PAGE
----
And so it begins. Has Vine become the “in” thing?


A few days ago, I posted about Vine, the social video service launched by Twitter on Thursday.

Vine users can create short, six second videos, which can be published to their Twitter, Facebook and/or Vine profiles.

Well it seems that the world has gone Vine mad in the space of a few short days.

Over the weekend, at least two different sites have popped up, built off of the Vine phenomenon.

The first, Vinepeek, is a real time aggregator of Vine videos.

Vinepeek basically broadcasts an endless stream of these six-second Vine videos.

Since all Vine posts are public, viewers can see videos from everyone in the Vine network.

It’s really buggy, and videos frequently freeze, requiring you to reload the page often.

Another service, Justvined.com, lets viewers watch the last 20 videos on Vine.

justvined

The service is very simple, and offers few options beyond watching videos muted or with volume.

This service is buggy too.

If you visit the site from your iPhone, good luck with getting your browser back.

The videos launch automatically, one after the next, in an endless stream of annoyance.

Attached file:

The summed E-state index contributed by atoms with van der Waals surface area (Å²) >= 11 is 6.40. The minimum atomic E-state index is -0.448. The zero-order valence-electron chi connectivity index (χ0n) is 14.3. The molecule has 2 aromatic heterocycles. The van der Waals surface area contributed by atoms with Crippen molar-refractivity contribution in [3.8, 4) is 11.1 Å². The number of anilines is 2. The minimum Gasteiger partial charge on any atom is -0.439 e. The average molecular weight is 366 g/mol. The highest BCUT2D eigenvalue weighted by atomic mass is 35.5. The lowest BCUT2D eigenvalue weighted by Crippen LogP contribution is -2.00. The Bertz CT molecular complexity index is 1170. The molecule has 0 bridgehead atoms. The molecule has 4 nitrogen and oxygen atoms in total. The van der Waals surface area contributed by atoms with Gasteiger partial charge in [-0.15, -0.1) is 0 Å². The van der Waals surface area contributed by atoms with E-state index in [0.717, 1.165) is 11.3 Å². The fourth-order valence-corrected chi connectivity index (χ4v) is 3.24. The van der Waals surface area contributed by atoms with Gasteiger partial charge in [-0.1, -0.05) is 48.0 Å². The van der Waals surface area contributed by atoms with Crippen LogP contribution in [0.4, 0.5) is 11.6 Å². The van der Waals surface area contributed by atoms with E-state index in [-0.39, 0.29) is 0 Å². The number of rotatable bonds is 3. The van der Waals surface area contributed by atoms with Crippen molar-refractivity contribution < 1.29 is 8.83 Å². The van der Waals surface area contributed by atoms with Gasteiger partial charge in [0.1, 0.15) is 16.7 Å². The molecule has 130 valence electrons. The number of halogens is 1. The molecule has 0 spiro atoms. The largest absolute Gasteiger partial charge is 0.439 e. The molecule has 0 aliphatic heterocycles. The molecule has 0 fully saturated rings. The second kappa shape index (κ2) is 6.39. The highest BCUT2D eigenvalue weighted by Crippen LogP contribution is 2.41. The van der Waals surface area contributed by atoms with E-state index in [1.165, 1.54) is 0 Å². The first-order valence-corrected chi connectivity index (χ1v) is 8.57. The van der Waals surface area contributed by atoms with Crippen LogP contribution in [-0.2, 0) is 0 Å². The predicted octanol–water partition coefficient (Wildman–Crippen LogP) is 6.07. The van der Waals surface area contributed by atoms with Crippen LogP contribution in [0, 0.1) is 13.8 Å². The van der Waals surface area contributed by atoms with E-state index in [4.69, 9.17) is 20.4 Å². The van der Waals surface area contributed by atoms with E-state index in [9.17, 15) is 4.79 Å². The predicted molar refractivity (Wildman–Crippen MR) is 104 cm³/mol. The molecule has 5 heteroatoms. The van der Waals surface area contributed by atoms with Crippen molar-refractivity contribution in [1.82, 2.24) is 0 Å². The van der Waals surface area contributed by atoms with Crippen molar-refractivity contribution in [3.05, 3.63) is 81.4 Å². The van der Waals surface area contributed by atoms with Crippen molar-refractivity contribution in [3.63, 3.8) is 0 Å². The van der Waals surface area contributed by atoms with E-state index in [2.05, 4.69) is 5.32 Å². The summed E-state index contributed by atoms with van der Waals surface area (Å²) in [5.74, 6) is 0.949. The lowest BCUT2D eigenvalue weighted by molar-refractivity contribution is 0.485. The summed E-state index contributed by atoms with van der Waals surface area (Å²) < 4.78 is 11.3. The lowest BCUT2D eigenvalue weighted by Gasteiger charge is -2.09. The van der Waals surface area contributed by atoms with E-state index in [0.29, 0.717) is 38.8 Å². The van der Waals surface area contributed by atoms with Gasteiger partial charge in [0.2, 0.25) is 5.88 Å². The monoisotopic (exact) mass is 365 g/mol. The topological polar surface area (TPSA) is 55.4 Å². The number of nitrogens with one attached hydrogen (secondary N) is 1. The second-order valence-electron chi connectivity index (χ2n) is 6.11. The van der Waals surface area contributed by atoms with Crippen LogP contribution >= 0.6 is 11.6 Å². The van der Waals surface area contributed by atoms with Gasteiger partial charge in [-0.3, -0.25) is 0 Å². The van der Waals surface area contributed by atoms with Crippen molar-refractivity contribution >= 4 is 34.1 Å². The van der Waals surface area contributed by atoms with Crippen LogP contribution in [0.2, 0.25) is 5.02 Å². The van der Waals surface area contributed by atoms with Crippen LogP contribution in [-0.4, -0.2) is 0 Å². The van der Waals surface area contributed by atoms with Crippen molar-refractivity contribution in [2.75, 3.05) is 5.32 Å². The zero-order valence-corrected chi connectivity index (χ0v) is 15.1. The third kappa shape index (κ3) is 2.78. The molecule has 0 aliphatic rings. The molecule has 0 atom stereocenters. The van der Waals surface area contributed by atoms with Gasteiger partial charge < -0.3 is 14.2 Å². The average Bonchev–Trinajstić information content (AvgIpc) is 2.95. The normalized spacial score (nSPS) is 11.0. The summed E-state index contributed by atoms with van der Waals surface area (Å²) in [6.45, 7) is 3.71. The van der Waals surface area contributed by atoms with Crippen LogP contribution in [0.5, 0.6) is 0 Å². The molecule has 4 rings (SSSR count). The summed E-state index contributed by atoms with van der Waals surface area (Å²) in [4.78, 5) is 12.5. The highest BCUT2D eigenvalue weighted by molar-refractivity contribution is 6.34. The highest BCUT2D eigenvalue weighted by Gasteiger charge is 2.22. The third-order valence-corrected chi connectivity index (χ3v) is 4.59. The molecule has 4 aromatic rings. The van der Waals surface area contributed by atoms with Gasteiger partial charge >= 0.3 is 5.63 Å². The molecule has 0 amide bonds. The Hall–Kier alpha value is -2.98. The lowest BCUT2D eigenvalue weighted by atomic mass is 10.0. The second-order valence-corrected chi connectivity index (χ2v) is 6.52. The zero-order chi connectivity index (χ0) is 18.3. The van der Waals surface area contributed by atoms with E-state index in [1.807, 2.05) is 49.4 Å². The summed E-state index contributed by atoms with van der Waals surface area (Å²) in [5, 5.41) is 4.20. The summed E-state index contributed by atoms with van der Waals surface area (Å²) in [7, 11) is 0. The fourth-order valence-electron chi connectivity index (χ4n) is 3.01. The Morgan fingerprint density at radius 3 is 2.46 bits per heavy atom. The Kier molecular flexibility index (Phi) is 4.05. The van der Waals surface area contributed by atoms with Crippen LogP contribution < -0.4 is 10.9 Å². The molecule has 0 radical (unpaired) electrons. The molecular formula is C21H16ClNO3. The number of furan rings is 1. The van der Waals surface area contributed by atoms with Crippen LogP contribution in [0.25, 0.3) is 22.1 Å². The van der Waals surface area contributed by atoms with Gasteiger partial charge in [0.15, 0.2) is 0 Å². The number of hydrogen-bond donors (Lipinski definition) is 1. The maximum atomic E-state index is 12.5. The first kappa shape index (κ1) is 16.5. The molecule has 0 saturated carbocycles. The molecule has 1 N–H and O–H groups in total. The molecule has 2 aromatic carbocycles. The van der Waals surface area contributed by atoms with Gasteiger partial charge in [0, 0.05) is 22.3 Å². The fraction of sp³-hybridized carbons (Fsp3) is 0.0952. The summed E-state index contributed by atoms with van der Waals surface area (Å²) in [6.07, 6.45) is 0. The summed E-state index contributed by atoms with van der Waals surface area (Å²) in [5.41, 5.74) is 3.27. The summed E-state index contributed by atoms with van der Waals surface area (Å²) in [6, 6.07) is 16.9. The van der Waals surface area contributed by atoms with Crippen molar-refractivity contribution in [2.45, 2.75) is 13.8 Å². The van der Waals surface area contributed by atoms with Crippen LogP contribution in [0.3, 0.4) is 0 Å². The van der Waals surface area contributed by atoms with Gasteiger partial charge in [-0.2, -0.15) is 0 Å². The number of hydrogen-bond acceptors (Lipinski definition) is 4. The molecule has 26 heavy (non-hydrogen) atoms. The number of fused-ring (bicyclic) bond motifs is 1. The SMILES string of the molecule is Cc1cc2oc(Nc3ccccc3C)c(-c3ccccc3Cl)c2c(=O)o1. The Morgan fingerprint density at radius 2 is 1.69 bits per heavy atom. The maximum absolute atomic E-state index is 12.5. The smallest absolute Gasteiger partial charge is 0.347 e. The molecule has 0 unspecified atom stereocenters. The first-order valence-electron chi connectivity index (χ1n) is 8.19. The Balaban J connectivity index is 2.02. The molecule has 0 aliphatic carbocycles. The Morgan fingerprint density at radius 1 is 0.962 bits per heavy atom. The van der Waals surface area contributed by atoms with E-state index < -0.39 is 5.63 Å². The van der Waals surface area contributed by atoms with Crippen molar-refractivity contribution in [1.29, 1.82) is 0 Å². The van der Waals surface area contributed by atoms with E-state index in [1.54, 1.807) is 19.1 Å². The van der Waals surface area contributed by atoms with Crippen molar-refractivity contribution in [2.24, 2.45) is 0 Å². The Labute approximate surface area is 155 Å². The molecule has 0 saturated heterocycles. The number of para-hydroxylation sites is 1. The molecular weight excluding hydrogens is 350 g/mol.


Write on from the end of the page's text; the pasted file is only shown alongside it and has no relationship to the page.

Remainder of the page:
I had to kill Safari to stop the madness.

Despite the limitations of these initial forays, the interweb is literally abuzz with Vine.

Every day new articles pop up about how marketers can use Vine to promote their goods and services, the abuses of Vine (aka Vine porn), and of course, the fallout between Facebook and Twitter over Vine.

Several blogs posts have been devoted to Vine etiquette, the proper way to create Vine videos, and conversely, why Vine signals the end of the world.

But whatever your perspective, Vine has clearly captured the attention of the (media) masses.

Whether Vine will be a flash in the pan or not remains to be seen.

But I suspect that Vine, like Pinterest before it, will develop a massive user community (aka eyeballs) that brands would be remiss to ignore.

One good thing about Vine is that fact this it is a video medium.

And brands can use it more effectively than long form videos, which requires a user sit through the entire thing.

Smart marketers will figure out how to sell folks in six seconds or less.

With the Superbowl coming up, I wonder whether the powers-that-be at Twitter had the foresight to buy up some of that Superbowl ad time.

Outside of the natural buzz they’re getting from the geekorati who are already up on these techie trends, the Superbowl represents an unprecedented opportunity to get Vine in front of the (tech-ignorant) masses.

But I suspect there are already several hundred thousand Vinies? Viners? out there already.

By the way, what is the appropriate verb for making Vine videos? Vining?

I’ll bet you the Crispin Porters of the world are already hard at work coming up with Vine pitches for their brands.

So what do you think?

Is Vine here to stay?

Are you planning to Vine?

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Filed under apps, digital advocacy, iPhone, mobile, technology

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